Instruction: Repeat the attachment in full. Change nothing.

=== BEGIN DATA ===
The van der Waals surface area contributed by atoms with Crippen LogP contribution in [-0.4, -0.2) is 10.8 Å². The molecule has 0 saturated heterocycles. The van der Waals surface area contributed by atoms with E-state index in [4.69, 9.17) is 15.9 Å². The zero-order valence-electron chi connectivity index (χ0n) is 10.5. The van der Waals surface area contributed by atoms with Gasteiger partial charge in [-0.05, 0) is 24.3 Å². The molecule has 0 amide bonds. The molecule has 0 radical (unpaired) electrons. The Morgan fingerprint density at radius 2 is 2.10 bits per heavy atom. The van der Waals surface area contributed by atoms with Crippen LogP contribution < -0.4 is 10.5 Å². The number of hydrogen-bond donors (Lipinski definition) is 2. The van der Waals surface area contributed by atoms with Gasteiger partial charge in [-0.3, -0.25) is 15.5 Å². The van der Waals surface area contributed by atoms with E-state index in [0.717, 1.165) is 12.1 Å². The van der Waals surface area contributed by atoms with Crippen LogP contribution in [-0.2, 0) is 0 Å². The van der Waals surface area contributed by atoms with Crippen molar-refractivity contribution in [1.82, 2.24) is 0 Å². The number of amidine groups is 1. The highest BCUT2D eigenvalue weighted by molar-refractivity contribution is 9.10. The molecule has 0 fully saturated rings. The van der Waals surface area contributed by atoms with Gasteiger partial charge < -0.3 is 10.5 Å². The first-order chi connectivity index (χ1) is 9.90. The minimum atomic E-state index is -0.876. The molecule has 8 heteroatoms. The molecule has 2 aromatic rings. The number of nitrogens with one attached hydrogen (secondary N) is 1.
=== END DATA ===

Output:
The van der Waals surface area contributed by atoms with Crippen LogP contribution in [-0.4, -0.2) is 10.8 Å². The molecule has 0 saturated heterocycles. The van der Waals surface area contributed by atoms with E-state index in [4.69, 9.17) is 15.9 Å². The zero-order valence-electron chi connectivity index (χ0n) is 10.5. The van der Waals surface area contributed by atoms with Gasteiger partial charge in [-0.05, 0) is 24.3 Å². The molecule has 0 amide bonds. The molecule has 0 radical (unpaired) electrons. The Morgan fingerprint density at radius 2 is 2.10 bits per heavy atom. The van der Waals surface area contributed by atoms with Crippen LogP contribution < -0.4 is 10.5 Å². The number of hydrogen-bond donors (Lipinski definition) is 2. The van der Waals surface area contributed by atoms with Gasteiger partial charge in [-0.3, -0.25) is 15.5 Å². The van der Waals surface area contributed by atoms with E-state index in [0.717, 1.165) is 12.1 Å². The van der Waals surface area contributed by atoms with Crippen LogP contribution in [-0.2, 0) is 0 Å². The van der Waals surface area contributed by atoms with Crippen molar-refractivity contribution in [1.82, 2.24) is 0 Å². The number of amidine groups is 1. The highest BCUT2D eigenvalue weighted by molar-refractivity contribution is 9.10. The molecule has 0 fully saturated rings. The van der Waals surface area contributed by atoms with Gasteiger partial charge < -0.3 is 10.5 Å². The first-order chi connectivity index (χ1) is 9.90. The minimum atomic E-state index is -0.876. The molecule has 8 heteroatoms. The molecule has 2 aromatic rings. The number of nitrogens with one attached hydrogen (secondary N) is 1.